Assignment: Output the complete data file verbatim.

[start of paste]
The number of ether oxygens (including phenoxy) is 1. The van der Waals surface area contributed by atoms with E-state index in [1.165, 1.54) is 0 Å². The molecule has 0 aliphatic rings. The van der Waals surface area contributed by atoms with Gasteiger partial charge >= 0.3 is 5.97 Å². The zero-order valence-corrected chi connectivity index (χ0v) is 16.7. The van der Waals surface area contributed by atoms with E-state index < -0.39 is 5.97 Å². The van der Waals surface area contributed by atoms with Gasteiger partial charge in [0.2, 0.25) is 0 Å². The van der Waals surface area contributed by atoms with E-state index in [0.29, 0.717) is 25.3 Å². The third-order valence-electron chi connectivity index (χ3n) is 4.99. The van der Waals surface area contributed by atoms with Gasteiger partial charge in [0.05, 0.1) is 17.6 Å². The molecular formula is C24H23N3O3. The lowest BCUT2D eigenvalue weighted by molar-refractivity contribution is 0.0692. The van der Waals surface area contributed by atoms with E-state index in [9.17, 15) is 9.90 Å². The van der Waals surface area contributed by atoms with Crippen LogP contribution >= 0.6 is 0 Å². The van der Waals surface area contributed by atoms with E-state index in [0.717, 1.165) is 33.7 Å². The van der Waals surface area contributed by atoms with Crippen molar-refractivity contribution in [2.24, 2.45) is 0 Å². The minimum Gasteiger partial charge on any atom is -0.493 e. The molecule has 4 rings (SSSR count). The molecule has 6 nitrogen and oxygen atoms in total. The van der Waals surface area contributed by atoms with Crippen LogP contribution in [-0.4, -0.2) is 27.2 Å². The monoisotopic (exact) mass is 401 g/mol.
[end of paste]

The number of ether oxygens (including phenoxy) is 1. The van der Waals surface area contributed by atoms with E-state index in [1.165, 1.54) is 0 Å². The molecule has 0 aliphatic rings. The van der Waals surface area contributed by atoms with Gasteiger partial charge >= 0.3 is 5.97 Å². The zero-order valence-corrected chi connectivity index (χ0v) is 16.7. The van der Waals surface area contributed by atoms with E-state index < -0.39 is 5.97 Å². The van der Waals surface area contributed by atoms with Gasteiger partial charge in [0.2, 0.25) is 0 Å². The van der Waals surface area contributed by atoms with E-state index in [0.29, 0.717) is 25.3 Å². The third-order valence-electron chi connectivity index (χ3n) is 4.99. The van der Waals surface area contributed by atoms with Gasteiger partial charge in [0.05, 0.1) is 17.6 Å². The molecular formula is C24H23N3O3. The lowest BCUT2D eigenvalue weighted by molar-refractivity contribution is 0.0692. The van der Waals surface area contributed by atoms with E-state index in [9.17, 15) is 9.90 Å². The van der Waals surface area contributed by atoms with Crippen LogP contribution >= 0.6 is 0 Å². The van der Waals surface area contributed by atoms with E-state index in [0.717, 1.165) is 33.7 Å². The van der Waals surface area contributed by atoms with Crippen molar-refractivity contribution in [2.24, 2.45) is 0 Å². The minimum Gasteiger partial charge on any atom is -0.493 e. The molecule has 4 rings (SSSR count). The molecule has 6 nitrogen and oxygen atoms in total. The van der Waals surface area contributed by atoms with Crippen LogP contribution in [-0.4, -0.2) is 27.2 Å². The monoisotopic (exact) mass is 401 g/mol.